A good craftsman never blames his tools. Shouldn’t a good teacher or parent not blame the kid’s phone?

I think so. You?

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About the Author

Jason Falls
Jason Falls is the founder of Social Media Explorer and one of the most notable and outspoken voices in the social media marketing industry. He is a noted marketing keynote speaker, author of two books and unapologetic bourbon aficionado. He can also be found at
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  • My mom is a teacher and in her opinion technology and specifically the internet has improved her students reading and writing. Why? Because the web is still mostly a text environment so kids are reading more and the more you read the better you are at it. I read fewer book now than I did 10 years ago but the total amount of text I read a day is much higher.

  • What a smart point. I think you’re spot-on, Jason. My kids seem typical and much like I was as a kid. When they do papers, one of my daughters and two of my sons are fairly careful and check their spelling, punctuation, etc. One of them is lazy on that front and I have to make him sit down and edit the paper. All of them, when they are in online games or texting/IMing use abbreviations. So do I, for that matter.

    I’ll add another one. You often hear parents and educators concerned about online gaming and how it is making kid antisocial. But my kids are always meeting others online or having them over to game together. They talk constantly during the games, even the first person shooters, coordinating their attack. And their favorite game right now is one called Minecraft, where you mine different materials, craft them into blocks and other items, and build incredible creations with them–including building circuit-like things to create railways and automated items. The kids chat with friends online during the game about how to build different things. They will all pile in the study together, each on their own computer, but constantly turning to talk and coordinate as they work together to get the materials they need and build. That sounds an awful lot like the kind of team work we do in our jobs everyday, and want our kids to learn to do. Nothing antisocial at all.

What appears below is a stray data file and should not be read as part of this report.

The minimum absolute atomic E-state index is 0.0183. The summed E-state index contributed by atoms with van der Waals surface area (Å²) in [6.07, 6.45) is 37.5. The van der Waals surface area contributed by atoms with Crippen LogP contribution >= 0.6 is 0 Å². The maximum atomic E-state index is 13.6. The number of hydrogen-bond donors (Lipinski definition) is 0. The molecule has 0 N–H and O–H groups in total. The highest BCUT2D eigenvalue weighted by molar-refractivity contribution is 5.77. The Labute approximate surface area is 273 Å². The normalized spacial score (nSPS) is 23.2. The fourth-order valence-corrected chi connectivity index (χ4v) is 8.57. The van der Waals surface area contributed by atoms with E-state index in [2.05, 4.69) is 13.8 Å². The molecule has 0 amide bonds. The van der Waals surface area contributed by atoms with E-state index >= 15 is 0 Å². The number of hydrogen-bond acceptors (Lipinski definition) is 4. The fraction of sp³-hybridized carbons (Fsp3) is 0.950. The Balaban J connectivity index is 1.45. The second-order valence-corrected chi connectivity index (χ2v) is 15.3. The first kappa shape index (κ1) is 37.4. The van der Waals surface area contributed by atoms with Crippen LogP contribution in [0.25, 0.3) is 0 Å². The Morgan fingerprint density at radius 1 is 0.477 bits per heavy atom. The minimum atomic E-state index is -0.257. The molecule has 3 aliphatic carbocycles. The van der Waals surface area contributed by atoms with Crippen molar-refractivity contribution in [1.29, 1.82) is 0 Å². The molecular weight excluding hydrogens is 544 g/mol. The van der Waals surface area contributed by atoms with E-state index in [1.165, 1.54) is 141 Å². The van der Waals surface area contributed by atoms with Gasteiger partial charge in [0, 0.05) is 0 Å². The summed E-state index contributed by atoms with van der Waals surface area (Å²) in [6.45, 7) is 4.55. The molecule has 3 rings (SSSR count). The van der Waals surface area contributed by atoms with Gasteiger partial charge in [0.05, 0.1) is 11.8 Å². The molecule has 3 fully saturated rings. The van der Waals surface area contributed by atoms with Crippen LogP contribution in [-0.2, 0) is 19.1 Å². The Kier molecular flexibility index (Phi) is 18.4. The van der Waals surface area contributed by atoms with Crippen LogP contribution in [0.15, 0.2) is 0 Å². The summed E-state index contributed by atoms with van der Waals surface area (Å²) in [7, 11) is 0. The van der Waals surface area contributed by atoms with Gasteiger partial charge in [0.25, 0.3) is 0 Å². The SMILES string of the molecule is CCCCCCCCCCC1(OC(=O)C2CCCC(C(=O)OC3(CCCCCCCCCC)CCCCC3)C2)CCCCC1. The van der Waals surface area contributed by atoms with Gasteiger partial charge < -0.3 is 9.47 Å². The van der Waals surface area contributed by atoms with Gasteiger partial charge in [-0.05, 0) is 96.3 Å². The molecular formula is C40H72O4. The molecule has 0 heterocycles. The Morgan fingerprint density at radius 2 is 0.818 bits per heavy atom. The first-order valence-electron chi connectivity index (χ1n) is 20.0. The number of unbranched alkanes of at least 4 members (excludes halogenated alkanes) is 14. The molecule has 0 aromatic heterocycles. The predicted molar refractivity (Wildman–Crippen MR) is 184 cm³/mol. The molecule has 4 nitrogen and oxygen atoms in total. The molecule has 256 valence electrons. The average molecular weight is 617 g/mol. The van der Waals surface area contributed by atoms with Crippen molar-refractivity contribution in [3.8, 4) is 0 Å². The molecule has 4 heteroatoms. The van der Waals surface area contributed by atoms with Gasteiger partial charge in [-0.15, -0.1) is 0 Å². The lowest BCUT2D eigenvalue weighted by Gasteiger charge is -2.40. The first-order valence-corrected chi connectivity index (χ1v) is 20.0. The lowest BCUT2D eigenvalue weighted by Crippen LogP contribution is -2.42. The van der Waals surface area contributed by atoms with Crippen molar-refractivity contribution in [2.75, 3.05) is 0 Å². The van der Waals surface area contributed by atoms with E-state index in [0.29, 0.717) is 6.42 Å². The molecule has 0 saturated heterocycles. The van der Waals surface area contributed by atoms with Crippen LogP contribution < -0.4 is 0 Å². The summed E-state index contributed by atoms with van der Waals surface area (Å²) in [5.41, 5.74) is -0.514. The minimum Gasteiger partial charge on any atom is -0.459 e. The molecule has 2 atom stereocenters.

• There is more communication, but it is very indirect. Very easy to say something to a computer or through the use of technology. But put these same kids and adults face to face with the same group of people and watch their reactions. People are facing physical social presence awkwardness. Which also is a part of learning how to communicate and to talk to individuals. It is great to communicate with short messages and coordinate efforts through games. But I’d encourage you to hear most of todays’ kids ages 10-16 phone conversations. Listen in, carefully and let me know if you can find a complete sentence or if it is an outbursts of short messages. 

      I am not blaming technology, I actually like it and I use it, but definitely the parents and educators and not being conscious into how young people use of technology and that is in reality where the responsibility lays on. Now aren’t mobile phones only ways to communicate, but nannies, entertainment centers and anti-theft devices.

      Just my two cents.

  • I can see your viewpoint with some basis for your hypothesis. But in reading, as much as in researching and writing hypothesis and theories, one must have evidence and sometimes, like in this case, maybe bring more weight to your proposal with an universal sample. Have you gather enough information from more than 400 individuals randomly selected? Since your work is related to social media marketing, is your hypothesis bias to not blame technology? Lastly, is Verizon or any other mobile carrier, paying you for your services? and if so, would this also constitute a conflict of interest?

    I strongly agree that education has to be a responsibility of students, parents and educators. The truth is that the U.S. has fallen way below more than 20 countries in education and literacy. That could be blame in several aspects, starting from parents and educators, but the truth is that technology being the medium and the tool is not blameless.